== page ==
By taking back control of our money, we are able to focus on spending that reflects the needs and ambitions of UK artists and creative professionals. This includes considering alternatives to former international funding programmes. We are committed to supporting our world-leading culture sector to continue to grow and flourish.
As we have already heard from Members in this Chamber this morning, the culture sector has been hit hard by the covid pandemic and many organisations are struggling to simply survive. EU membership is not a requirement of the programme, so why are the Government ending the UK’s membership of Creative Europe?
Creative Europe funds co-operation across cultural and audio-visual sectors, as the hon. Lady knows. The value of it is roughly £4 million a year. The Government decided that the UK would not continue to participate, but UK beneficiaries will continue to benefit from the programmes for the lifetime of their project, which in many cases runs beyond 2020. In the meantime, we are working in partnership with the devolved Administrations on domestic alternatives, which will be considered as part of the forthcoming spending review.
That was simply not good enough from the Minister. The preamble to the constitution of UNESCO states:
“since wars begin in the minds of men, it is in the minds of men that the defences of peace must be constructed”,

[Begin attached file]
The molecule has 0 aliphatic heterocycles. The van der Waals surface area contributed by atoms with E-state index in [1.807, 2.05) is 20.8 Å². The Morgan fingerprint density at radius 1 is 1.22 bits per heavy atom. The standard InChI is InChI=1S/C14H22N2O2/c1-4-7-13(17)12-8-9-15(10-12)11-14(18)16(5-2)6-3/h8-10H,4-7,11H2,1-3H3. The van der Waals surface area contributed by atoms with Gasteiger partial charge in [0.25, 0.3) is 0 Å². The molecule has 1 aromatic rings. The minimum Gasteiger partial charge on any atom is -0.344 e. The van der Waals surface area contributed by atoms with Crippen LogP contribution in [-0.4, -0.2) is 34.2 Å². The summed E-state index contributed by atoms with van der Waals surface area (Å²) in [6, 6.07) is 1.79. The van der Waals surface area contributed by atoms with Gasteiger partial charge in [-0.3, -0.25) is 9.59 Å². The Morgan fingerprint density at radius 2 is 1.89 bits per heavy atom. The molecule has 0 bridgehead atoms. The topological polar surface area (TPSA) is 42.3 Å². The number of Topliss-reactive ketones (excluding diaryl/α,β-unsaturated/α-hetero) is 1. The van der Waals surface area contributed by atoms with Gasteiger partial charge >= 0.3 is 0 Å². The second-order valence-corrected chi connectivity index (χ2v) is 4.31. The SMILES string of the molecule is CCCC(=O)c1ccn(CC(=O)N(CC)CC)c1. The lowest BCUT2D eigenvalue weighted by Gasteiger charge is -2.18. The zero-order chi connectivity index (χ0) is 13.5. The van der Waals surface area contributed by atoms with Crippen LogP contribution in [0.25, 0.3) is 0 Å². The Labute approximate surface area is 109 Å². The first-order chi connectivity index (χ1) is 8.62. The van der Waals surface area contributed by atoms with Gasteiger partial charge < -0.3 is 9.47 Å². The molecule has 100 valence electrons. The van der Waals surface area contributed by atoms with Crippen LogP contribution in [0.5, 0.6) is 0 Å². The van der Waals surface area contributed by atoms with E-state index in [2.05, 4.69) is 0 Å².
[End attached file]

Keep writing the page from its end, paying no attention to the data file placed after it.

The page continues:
and that is the guiding principle of so many cross-border cultural initiatives such as Creative Europe. The decision to end our participation in the programme not only erects barriers to cultural exchange but sends a loud and clear message to our closest neighbours that Britain is closed for collaboration. With non-EU members such as Norway, Ukraine and even Tunisia participating, can the Minister explain the UK Government’s decision to withdraw from Creative Europe as anything other than narrow-minded Brexit isolationism?
I have already explained that we intend to find an alternative to the Creative Europe fund, which will be set out as part of the comprehensive spending review. I do not really like having lectures from the hon. Gentleman about what is “good enough”. This Government have worked round the clock with the sector to provide £1.57 billion of support in the form of a cultural recovery package, £97 million of which has gone to Scotland, and yet—guess what?—only £59 million of that has so far been announced for disposal. What have they done—trousered the rest of it?